In time, Tabitha grew ill and died. After washing her, they laid her in a room upstairs.

 

The Messianic believers heard that Peter—a well-known disciple of Jesus—was in nearby Lydda and sent for him to come without delay. When he arrived, all the widows were standing around Tabitha’s body, sobbing and showing Peter all the dresses and coats she had made for people.

 

Peter put them outside, knelt down and prayed.
As a believer in Yeshua (Jesus) as Messiah, he was indwelt with the power of the Holy Spirit and had learned how to step into that heaven-earth soul connection to hear G-d’s voice and know what He was doing, what He was saying, how He was leading.

 

In obedience to G-d’s voice, Peter turned to the body, he said, “Tabitha, get up!” She opened her eyes, saw Peter, and sat up.

 

He offered his hand and helped her to her feet, then called the believers and widows, presenting Tabitha to them alive. Many people put their trust in Jesus as Messiah because of what God had done for Tabitha.

 

* * *

 

EUTYCHUS

Acts 20:7-12

[Note: Bridge-Crossing Account Up Ahead]

 

Pharisee Saul Paulus had a Damascene encounter with the ascended Jesus—and thereafter became a believer in Yeshua (Jesus) as Messiah. He traveled extensively to spread the truth of the Messiah—often amid great persecution.

 

At one point in his travels, Saul Paulus spent five days in Troas, an ancient Greek city on the Aegean Sea, near Turkey’s northern tip. He taught and ministered to followers of the Messiah. On the first day of the week, he gathered with believers to break bread. Since he was going to leave the following day, he prolonged his message until midnight.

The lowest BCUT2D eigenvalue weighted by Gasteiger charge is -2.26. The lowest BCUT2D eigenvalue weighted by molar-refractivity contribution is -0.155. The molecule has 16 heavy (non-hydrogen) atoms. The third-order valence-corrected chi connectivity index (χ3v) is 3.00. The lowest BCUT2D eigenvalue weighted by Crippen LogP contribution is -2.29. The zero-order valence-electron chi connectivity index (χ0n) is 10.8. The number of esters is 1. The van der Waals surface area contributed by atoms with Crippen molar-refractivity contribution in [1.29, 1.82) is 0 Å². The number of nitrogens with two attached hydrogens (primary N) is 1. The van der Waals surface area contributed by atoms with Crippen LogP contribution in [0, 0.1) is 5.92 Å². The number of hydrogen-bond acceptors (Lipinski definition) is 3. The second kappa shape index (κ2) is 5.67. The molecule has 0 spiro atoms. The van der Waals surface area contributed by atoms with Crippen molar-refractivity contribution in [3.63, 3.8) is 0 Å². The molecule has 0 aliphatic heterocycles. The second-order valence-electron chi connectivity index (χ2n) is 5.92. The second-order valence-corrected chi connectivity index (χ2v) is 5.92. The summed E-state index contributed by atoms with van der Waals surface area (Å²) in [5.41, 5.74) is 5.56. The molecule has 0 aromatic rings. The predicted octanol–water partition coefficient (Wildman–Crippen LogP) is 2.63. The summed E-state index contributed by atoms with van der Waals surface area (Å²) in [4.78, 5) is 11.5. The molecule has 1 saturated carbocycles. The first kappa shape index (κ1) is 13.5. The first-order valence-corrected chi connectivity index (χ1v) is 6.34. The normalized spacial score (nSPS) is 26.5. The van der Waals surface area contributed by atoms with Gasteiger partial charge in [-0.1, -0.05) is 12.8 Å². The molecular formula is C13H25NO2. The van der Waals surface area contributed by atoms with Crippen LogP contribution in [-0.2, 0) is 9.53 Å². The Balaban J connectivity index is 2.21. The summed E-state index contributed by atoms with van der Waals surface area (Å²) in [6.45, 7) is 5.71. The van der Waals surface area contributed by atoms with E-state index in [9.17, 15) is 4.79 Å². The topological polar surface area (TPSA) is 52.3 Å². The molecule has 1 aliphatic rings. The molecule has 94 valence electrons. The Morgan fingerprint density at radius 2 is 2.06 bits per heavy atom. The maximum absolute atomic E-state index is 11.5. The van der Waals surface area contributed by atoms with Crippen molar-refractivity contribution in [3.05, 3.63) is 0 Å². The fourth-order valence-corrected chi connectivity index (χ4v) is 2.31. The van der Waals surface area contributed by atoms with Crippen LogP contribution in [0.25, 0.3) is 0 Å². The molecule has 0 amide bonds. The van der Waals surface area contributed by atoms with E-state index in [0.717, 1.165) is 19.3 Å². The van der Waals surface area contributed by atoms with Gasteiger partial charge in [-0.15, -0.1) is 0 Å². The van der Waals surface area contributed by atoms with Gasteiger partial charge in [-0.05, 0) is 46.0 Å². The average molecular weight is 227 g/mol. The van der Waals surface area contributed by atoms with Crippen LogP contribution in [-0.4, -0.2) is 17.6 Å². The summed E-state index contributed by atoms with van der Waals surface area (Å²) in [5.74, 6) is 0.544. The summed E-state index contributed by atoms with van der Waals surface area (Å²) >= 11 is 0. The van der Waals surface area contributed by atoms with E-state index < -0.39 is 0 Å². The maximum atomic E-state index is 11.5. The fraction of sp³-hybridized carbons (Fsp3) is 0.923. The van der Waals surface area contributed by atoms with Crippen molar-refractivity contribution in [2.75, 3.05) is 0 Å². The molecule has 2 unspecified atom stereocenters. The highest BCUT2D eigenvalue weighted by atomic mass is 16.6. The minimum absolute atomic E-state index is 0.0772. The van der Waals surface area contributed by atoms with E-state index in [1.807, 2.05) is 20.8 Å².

There were many oil lamps burning in the upstairs room where they were meeting. A young man named Eutychus was sitting on the window sill. As Saul Paulus continued teaching, the young man eventually grew sound asleep and fell from the third-story window.

 

When they picked him up from the ground, he was dead. But Saul went down, threw himself onto him, put his arms around him. His faith went into action. Saul said, “Don’t be upset, he’s alive!”

 

Then Paul went back upstairs, broke the bread and shared it with everyone. He continued teaching until daylight—with everyone greatly relieved the boy was brought back to life.

 

* * *

 

GO DEEPER & READ MORE

Check out all the segments of Resurrection Jewish Style.
 

RESURRECTION JEWISH STYLE: PART 1
what’s been revealed

 

RESURRECTION JEWISH STYLE: PART 1
real-life accounts

 

RESURRECTION JEWISH STYLE: PART 1
real-life accounts cont’d

 

RESURRECTION JEWISH STYLE: PART 2
what’s the point of a resurrected body, anyway?

 

RESURRECTION JEWISH STYLE: PART 3 
why does an orthodox rabbi—a non-messianic at that—believe in Jesus’ resurrection?

 
Resurrection series created between March 30, 2016 – July 3, 2016

Resurrection Jewish Style: Part 3’s Rabbi-Jewish Scholars Defend Jesus’ Resurrection

By SoulBreaths Author [ 3 years ago ]

Rolled stone from tomb

The resurrection event that changed everything—on both sides of the Judaic-Messianic bridge. What an orthodox rabbi and Jewish scholars have to say about the resurrection of Jesus (Yeshua).

© SoulBreaths.com. All rights reserved.